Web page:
For more than 150 years HSBC has promoted its leaders from a tight circle of mostly white, British men, many trained in the military-style “international officer” programme that produced Stuart Gulliver, Sir John Bond and Sir William Purves. Now Mark Tucker has broken the mould by becoming the first person hired externally as the bank’s chairman. Investors hope he will bring the fresh ideas needed to solve the problems that have plagued Europe’s biggest bank since the financial crisis. Investors and analysts have identified five big challenges ahead.
Mr Gulliver has told the HSBC board that he plans to step down as chief executive in 2018 and Mr Tucker will take charge of the process of finding his successor. This could well be the most important decision he makes at HSBC and he must start work on it while still getting to grips with the complexities of a bank with more than $2.3tn of assets and operations in more than 70 countries. Board members say the bank will look at internal and external candidates. But most observers think the shock of hiring outsiders as both CEO and chairman would be too much for a conservative group such as HSBC, which was founded by Scottish Presbyterians in 1865. The early favourites to replace Mr Gulliver are John Flint, head of its retail banking and wealth management division, and António Simões, head of Europe.
With profit margins dragged down by record-low interest rates and regulators adding layers of extra costs on the world’s biggest banks, Mr Gulliver has missed a string of financial targets and last year HSBC’s return on equity slumped below 1 per cent. While the bank has paid more than $50bn of dividends in the past six years, its shares are flat since Mr Gulliver took over. With Mr Tucker boasting strong knowledge of Asia, where HSBC generates almost three-quarters of its profit, investors are hopeful he will help lead the bank back to growth, after five years of falling revenues. “Mark does have relevant experience and I think he is a deeply practical and hands-on guy,” says Hugh Young at Aberdeen Asset Management, a top 10 shareholder in both AIA and HSBC. “On reflection it could be quite an inspired appointment.”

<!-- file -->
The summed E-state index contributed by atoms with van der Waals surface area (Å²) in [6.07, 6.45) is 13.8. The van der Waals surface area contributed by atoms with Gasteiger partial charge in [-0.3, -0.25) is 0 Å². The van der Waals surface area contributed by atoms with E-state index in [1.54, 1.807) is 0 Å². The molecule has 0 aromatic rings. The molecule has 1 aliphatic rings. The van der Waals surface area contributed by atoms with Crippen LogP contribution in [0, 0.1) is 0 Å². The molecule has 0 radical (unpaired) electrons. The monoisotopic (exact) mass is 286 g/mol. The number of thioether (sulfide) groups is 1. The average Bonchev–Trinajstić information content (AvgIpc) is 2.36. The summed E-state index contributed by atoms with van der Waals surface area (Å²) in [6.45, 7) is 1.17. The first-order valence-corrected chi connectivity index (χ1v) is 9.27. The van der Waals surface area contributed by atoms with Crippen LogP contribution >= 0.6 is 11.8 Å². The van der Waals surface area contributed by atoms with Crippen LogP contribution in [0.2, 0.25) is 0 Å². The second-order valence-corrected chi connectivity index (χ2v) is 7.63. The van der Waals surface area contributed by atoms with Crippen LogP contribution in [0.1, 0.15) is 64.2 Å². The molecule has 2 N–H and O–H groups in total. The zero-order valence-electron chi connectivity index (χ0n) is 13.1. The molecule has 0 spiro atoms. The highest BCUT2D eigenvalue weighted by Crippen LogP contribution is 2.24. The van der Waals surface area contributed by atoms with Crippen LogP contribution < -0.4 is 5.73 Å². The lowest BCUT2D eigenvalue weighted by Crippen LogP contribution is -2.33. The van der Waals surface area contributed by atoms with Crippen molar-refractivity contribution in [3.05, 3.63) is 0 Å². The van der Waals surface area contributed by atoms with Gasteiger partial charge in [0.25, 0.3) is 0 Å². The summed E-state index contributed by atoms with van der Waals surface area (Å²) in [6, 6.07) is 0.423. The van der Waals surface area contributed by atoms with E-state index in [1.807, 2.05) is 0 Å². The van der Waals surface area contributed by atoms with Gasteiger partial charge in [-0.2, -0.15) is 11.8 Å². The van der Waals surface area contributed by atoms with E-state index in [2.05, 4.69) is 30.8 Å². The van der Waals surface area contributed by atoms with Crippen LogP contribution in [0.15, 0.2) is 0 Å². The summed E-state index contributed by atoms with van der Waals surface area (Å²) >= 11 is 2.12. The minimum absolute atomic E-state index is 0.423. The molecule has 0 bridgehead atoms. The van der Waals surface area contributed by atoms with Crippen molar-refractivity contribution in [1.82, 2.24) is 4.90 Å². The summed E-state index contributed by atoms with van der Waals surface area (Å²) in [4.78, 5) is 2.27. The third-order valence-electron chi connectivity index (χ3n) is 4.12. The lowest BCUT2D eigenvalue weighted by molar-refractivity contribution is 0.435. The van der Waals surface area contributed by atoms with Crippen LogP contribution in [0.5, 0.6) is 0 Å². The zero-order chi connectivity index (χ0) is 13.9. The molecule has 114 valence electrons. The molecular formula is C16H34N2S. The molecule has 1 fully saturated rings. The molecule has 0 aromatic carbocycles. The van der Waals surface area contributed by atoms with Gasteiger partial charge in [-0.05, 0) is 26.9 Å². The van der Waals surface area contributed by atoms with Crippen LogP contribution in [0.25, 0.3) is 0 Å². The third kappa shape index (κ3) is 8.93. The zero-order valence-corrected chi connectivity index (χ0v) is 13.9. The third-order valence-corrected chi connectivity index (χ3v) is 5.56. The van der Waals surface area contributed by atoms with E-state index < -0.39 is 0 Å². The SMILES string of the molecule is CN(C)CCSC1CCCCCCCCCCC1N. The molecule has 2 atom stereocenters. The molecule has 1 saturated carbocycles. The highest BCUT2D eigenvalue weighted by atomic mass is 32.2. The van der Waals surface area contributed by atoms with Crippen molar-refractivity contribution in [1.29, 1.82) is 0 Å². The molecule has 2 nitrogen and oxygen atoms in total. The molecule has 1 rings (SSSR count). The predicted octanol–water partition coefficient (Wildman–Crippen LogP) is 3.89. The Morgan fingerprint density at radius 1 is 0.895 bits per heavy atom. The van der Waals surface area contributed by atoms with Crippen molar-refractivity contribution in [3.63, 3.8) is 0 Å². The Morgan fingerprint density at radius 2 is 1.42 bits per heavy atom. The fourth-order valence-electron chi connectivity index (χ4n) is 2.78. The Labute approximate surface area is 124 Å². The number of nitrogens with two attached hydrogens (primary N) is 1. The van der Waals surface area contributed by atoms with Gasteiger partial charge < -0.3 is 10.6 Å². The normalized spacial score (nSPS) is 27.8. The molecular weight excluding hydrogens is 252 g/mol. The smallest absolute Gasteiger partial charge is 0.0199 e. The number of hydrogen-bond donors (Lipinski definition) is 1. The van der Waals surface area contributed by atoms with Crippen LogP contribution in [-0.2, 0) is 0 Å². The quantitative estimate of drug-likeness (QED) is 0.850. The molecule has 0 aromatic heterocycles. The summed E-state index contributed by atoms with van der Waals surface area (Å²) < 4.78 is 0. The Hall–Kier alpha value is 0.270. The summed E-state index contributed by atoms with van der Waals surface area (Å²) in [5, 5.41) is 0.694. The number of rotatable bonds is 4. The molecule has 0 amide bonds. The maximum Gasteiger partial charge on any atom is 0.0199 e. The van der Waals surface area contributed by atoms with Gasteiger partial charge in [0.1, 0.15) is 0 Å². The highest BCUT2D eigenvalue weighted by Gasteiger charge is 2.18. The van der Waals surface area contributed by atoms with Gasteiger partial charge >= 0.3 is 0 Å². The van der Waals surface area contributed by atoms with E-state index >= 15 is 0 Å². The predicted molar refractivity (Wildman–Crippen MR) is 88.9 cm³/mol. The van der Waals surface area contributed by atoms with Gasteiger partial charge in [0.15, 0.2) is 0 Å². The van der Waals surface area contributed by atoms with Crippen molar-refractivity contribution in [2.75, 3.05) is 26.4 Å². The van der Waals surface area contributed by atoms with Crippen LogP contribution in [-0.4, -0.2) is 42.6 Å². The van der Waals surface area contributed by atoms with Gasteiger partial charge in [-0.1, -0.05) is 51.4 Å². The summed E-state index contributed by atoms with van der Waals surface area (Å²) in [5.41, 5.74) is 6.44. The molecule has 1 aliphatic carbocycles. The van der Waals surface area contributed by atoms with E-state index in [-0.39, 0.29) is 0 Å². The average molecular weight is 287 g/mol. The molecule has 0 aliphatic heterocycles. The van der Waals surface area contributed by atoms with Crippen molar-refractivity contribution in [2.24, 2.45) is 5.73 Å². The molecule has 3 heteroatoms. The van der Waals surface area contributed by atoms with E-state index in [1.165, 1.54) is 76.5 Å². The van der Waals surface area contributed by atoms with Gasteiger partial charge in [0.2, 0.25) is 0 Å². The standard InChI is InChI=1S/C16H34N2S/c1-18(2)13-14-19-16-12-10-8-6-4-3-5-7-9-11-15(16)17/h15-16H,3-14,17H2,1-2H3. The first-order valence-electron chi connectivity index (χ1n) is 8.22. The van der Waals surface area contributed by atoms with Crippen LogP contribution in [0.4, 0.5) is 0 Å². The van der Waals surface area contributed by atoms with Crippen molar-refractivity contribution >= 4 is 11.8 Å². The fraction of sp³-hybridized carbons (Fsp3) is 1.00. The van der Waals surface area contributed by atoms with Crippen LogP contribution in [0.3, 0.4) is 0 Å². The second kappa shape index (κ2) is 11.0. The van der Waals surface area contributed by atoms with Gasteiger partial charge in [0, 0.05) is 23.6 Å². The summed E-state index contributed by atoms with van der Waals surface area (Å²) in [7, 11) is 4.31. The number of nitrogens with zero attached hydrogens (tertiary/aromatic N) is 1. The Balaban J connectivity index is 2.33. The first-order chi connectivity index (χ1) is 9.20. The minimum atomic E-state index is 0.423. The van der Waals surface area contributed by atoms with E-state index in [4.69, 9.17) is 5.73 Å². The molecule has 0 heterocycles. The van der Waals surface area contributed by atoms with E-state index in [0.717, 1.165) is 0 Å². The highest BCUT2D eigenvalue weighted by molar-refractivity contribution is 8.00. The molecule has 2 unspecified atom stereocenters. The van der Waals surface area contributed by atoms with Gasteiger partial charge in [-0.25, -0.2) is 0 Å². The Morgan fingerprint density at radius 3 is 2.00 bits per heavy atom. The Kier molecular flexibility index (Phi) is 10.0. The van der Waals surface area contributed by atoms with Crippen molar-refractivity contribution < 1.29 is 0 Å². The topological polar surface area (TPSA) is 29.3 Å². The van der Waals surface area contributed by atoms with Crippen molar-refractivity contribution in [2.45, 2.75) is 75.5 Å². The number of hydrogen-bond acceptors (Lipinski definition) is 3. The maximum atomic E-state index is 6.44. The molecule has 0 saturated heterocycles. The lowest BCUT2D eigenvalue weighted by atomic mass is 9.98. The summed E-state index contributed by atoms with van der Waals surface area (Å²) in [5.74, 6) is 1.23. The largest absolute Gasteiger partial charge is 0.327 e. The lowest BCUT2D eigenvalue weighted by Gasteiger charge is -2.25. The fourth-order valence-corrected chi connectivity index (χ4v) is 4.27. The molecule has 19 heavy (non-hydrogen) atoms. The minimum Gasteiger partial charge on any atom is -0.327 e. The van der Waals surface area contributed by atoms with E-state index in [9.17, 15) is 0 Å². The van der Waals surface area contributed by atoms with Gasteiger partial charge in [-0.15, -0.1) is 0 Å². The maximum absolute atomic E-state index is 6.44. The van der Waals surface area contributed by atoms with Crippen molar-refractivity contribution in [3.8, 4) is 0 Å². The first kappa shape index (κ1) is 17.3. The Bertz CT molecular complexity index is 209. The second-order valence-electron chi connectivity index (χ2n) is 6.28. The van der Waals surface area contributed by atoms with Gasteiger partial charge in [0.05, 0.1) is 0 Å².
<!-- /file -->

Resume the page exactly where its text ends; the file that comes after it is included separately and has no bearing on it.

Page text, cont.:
A slowdown in Asian economic growth disrupted Mr Gulliver’s new “pivot to Asia” strategy that was launched in 2015 to cut poorly performing businesses and reinvest in more promising areas, such as China’s Pearl River Delta. Investors believe the drawbacks of the bank’s sheer size and complexity may outweigh the benefits and hope Mr Tucker will take a more brutal approach to its underperforming operations in the US, Europe and the private bank. “They have tried to show the synergies are there, but it is pretty clear there are dis-synergies,” says one top 20 investor in HSBC.
The to-do-list for big banks over the next two years include completion of the Basel III capital reforms, introduction of ringfenced retail banks in the UK, setting up of intermediate holding companies in the US and dealing with Brexit. Given all this, it is understandable that Douglas Flint spent most of his time as chairman dealing with regulators. One HSBC board member hopes Mr Tucker — who has first hand experience of banking regulation from his three years on the Court of the Bank of England — will need to spend less time on these issues as most of the heavy lifting has already been done, freeing him up to think more strategically.
A serious cloud still hangs over HSBC in the form of a deferred prosecution agreement (DPA) that it signed with US regulators in 2012 to avoid criminal charges for allegedly laundering at least $881m for Mexican drug barons and handling transactions for countries under US sanctions, such as Iran, Libya and Sudan. However, HSBC warned in its annual report that the monitor appointed by the DoJ had “expressed significant concerns” about the pace of HSBC’s attempts to clean up its act in its latest report. The US Department of Justice is due to decide whether to extend the DPA when its five-year term ends early next year, which may provide an early test for Mr Tucker. This area may not be his strong suit. “He’s good at driving an organisation forward and he’s driven AIA well, but he’s not good at dealing with compliance and bureaucracy,” says one person who knows Mr Tucker well.